Today’s New York Times features an intriguing bit of explanatory reporting—an article by Scott Shane about the Taliban. Or, rather, the two Talibans: one focused on Afghanistan, the other on Pakistan. Shane writes:
They share an ideology and a dominant Pashtun ethnicity, but they have such different histories, structures and goals that the common name may be more misleading than illuminating, some regional specialists say…
“To be honest, the Taliban commanders and groups on the ground in Afghanistan couldn’t care less what’s happening to their Pakistani brothers across the border,” said [Dutch researcher Alex] Strick van Linschoten, who has interviewed many current and former members of the Afghan Taliban.
The distinction has several consequences, perhaps none more important than the way the two groups relate to the leadership of Pakistan—which has long been sympathetic to the Afghan Taliban, but has launched a military campaign against the Pakistan group. Here’s the Times again:
In fact, the recent attacks of the Pakistani Taliban against Pakistan’s government, military and police, in anticipation of the army’s current campaign into the Pakistani Taliban’s base in South Waziristan, may have strained relations with the Afghan Taliban, said Richard Barrett, a former British intelligence officer who tracks Al Qaeda and the Taliban for the United Nations.
The Afghan Taliban have always had a close relationship with Pakistani intelligence agencies, Mr. Barrett said recently. “They don’t like the way that the Pakistan Taliban has been fighting the Pakistan government and causing a whole load of problems there,” he said.
The Afghan Taliban are especially sensitive about the Pakistani government because its leaders, like Mullah Omar, are actually based in Pakistan. As the British journalist Christina Lamb said in a recent interview: “The Afghan Taliban… were really quite unhappy when the Pakistan Taliban started launching attacks inside Taliban. The Afghan Taliban had always had a policy of not doing anything inside Pakistan, because those were their hosts—they needed the sanctuary.”
It’s good to see the Times, in today’s piece, emphasizing the distinction between the two groups. Unfortunately, not all major news organizations have taken the same approach. The editorial page of The Washington Post, in particular, has depicted the Taliban as a single entity. An Oct. 6 editorial acknowledged that the Taliban is “fragmented,” but also asserted:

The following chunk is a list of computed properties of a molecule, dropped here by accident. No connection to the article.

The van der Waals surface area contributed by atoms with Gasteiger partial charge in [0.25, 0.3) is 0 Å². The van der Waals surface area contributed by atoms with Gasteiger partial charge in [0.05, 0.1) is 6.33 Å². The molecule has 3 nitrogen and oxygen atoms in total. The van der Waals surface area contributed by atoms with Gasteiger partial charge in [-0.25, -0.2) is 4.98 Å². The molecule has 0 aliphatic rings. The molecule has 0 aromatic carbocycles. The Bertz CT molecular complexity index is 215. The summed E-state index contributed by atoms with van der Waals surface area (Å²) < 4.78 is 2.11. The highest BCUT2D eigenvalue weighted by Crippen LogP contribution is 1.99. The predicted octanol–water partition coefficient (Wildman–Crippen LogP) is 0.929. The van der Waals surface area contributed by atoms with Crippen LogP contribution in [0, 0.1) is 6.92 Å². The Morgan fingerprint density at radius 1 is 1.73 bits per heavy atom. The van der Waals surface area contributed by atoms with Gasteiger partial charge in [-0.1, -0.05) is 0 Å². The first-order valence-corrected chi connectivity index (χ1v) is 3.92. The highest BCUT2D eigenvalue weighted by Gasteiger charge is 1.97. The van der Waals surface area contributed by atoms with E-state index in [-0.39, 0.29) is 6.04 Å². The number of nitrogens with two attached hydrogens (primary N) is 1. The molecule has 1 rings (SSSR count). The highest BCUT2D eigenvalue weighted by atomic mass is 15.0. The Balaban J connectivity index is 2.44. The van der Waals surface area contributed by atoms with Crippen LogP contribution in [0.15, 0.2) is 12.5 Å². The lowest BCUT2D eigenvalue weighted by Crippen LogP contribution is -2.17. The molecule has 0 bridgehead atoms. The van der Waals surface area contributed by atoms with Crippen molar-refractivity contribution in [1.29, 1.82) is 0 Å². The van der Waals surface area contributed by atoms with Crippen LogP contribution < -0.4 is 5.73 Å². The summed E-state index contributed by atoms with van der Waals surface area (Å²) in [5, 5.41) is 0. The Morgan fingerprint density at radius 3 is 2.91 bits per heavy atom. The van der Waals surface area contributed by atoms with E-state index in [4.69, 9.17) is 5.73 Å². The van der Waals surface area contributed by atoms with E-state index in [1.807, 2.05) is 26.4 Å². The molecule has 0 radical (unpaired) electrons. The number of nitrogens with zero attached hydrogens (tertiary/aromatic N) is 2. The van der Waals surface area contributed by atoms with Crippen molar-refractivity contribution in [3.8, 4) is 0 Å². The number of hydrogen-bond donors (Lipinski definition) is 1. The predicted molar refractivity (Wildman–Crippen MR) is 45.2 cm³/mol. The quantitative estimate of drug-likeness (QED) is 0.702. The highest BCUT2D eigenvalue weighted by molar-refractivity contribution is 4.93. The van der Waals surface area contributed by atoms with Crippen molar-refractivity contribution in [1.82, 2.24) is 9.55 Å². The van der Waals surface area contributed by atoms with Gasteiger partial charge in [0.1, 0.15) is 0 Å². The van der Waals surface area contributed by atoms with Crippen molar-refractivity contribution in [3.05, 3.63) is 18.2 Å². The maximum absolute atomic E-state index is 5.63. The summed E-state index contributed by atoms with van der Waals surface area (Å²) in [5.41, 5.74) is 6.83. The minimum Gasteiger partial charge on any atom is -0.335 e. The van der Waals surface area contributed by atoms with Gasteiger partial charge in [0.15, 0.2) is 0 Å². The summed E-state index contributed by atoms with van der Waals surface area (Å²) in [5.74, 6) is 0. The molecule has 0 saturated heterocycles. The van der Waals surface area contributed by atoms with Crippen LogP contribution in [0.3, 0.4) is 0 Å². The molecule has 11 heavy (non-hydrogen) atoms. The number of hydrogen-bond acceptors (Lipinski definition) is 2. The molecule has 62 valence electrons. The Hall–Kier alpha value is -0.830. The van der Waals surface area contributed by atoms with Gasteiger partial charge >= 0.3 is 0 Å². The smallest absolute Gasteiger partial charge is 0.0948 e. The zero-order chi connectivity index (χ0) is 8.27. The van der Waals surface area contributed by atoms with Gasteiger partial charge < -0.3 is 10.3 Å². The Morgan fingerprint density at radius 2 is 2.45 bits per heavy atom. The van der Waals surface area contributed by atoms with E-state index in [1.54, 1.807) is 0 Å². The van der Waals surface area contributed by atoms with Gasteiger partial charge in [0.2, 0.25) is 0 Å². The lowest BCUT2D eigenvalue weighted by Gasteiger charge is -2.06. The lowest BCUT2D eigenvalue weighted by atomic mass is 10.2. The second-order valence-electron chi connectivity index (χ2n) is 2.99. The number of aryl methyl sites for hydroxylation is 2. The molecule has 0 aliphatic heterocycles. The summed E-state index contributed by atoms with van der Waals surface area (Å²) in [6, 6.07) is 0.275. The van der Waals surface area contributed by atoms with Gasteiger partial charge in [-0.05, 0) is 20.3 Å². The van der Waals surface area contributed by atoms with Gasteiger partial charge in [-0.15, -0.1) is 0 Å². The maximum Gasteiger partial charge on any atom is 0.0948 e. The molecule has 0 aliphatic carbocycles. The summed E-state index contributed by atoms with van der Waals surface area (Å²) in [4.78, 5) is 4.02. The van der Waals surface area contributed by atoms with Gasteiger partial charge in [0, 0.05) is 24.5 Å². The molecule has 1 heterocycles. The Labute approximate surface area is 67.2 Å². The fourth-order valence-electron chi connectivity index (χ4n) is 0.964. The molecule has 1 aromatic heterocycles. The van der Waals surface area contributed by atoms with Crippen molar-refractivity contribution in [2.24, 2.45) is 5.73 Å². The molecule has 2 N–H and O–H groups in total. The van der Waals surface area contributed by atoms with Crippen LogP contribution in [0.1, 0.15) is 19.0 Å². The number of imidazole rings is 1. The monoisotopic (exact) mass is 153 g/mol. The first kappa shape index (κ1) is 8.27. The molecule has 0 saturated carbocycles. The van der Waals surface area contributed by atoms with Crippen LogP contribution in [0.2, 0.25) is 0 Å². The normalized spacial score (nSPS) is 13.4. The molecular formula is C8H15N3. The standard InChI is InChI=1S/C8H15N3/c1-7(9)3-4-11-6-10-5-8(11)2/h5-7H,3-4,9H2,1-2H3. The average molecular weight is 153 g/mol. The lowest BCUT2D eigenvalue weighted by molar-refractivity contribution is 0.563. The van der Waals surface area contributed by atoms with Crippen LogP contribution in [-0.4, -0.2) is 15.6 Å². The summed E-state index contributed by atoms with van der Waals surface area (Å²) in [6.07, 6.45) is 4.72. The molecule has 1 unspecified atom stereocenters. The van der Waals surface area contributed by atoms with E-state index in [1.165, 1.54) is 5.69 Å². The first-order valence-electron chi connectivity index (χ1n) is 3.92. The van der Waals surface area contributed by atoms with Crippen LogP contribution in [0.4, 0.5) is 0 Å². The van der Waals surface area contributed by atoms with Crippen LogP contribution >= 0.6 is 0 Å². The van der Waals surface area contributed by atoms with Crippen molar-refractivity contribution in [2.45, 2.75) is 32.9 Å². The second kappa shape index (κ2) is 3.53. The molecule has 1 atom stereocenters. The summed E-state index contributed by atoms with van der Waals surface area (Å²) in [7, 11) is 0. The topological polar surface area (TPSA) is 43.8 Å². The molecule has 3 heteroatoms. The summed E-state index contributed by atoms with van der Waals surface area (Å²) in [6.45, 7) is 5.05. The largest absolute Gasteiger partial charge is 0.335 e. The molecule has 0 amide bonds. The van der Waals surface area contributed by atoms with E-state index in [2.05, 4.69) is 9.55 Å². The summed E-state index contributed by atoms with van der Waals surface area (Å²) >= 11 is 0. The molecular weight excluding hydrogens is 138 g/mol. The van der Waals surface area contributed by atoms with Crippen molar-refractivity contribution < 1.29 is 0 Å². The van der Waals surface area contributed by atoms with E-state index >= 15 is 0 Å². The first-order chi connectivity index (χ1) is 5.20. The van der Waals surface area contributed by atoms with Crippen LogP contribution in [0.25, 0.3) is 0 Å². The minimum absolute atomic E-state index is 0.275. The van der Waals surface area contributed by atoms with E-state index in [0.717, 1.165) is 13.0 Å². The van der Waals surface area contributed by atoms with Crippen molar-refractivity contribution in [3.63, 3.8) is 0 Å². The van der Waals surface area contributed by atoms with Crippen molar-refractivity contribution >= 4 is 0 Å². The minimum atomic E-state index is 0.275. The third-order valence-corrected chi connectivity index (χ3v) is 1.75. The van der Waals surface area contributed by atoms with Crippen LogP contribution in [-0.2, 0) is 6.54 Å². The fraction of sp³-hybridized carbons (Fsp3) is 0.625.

The movement doesn’t recognize the border between the two countries, since it is rooted in the ethnic Pashtun community that extends from southern Afghanistan through eastern Pakistan. By advancing to within 65 miles of Pakistan’s capital earlier this year, the Taliban made obvious that it aims to destroy both governments.
That statement is followed by the claim that “there is considerable evidence that the groups coordinate their actions”—a claim that is not supported by the views of many regional experts and journalists who have reported from the region.
Eight days later, the Post’s editorial page returned to the topic of “The Taliban Threat,” this time focusing on the danger to Pakistan—and here the significance of the confusion was clearly demonstrated. With that nation’s military taking the fight to the Taliban within its borders, the Post warned, the U.S. must not abandon its fight in Afghanistan. “After all, if the United States gives up trying to defeat the Taliban, can it really expect that Pakistan will go on fighting?”
Actually, yes. The government of Pakistan is fighting the Pakistani Taliban, which it sees (correctly) as a real threat—a view that does not depend on America’s stance. It is not fighting the Afghan Taliban, which it has historically supported. There may be good reasons for the U.S. to escalate its fight in Afghanistan. But showing solidarity with Pakistan is not one of them, because we’re not really fighting the same enemy.
Today’s Times story relays the concerns of Gilles Dorronsoro, a South Asia expert now at the Carnegie Endowment for International Peace, who worries that “as the Pakistani Army began a major offensive against the Pakistani Taliban, many Americans thought incorrectly that the assault was against the Afghan Taliban, the force that is causing Washington to consider sending more troops to Afghanistan.” It’s not clear whether that’s actually true—but if it is, journalism like the Post’s editorials may have contributed to the confusion.Greg Marx is an associate editor at CJR. Follow him on Twitter @gregamarx.